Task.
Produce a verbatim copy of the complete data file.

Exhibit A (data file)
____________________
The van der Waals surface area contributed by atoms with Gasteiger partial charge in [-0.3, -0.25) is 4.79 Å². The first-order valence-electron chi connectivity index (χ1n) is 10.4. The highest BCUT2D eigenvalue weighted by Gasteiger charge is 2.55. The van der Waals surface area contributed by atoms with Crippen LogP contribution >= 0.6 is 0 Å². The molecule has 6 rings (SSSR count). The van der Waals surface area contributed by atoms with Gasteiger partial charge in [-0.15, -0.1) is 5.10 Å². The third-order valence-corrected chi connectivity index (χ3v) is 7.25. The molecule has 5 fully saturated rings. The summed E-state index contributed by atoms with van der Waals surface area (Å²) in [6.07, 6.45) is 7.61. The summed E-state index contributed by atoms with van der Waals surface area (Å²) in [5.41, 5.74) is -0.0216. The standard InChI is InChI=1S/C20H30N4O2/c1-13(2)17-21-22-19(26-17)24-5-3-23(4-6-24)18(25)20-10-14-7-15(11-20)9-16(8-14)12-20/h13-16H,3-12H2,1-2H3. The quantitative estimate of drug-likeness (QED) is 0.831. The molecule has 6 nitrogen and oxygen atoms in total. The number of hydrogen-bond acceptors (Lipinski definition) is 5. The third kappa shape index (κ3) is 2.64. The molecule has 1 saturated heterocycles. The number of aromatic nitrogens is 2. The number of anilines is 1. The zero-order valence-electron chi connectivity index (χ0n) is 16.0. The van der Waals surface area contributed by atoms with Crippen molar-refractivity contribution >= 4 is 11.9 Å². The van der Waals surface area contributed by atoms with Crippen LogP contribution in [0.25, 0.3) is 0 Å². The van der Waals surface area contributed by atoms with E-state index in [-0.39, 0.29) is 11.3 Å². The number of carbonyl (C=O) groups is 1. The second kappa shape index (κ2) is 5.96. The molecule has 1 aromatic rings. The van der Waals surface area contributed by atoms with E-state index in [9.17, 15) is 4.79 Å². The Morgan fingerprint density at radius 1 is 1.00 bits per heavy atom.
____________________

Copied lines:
The van der Waals surface area contributed by atoms with Gasteiger partial charge in [-0.3, -0.25) is 4.79 Å². The first-order valence-electron chi connectivity index (χ1n) is 10.4. The highest BCUT2D eigenvalue weighted by Gasteiger charge is 2.55. The van der Waals surface area contributed by atoms with Crippen LogP contribution >= 0.6 is 0 Å². The molecule has 6 rings (SSSR count). The van der Waals surface area contributed by atoms with Gasteiger partial charge in [-0.15, -0.1) is 5.10 Å². The third-order valence-corrected chi connectivity index (χ3v) is 7.25. The molecule has 5 fully saturated rings. The summed E-state index contributed by atoms with van der Waals surface area (Å²) in [6.07, 6.45) is 7.61. The summed E-state index contributed by atoms with van der Waals surface area (Å²) in [5.41, 5.74) is -0.0216. The standard InChI is InChI=1S/C20H30N4O2/c1-13(2)17-21-22-19(26-17)24-5-3-23(4-6-24)18(25)20-10-14-7-15(11-20)9-16(8-14)12-20/h13-16H,3-12H2,1-2H3. The quantitative estimate of drug-likeness (QED) is 0.831. The molecule has 6 nitrogen and oxygen atoms in total. The number of hydrogen-bond acceptors (Lipinski definition) is 5. The third kappa shape index (κ3) is 2.64. The molecule has 1 saturated heterocycles. The number of aromatic nitrogens is 2. The number of anilines is 1. The zero-order valence-electron chi connectivity index (χ0n) is 16.0. The van der Waals surface area contributed by atoms with Crippen molar-refractivity contribution >= 4 is 11.9 Å². The van der Waals surface area contributed by atoms with Crippen LogP contribution in [0.25, 0.3) is 0 Å². The van der Waals surface area contributed by atoms with E-state index in [-0.39, 0.29) is 11.3 Å². The number of carbonyl (C=O) groups is 1. The second kappa shape index (κ2) is 5.96. The molecule has 1 aromatic rings. The van der Waals surface area contributed by atoms with E-state index in [9.17, 15) is 4.79 Å². The Morgan fingerprint density at radius 1 is 1.00 bits per heavy atom.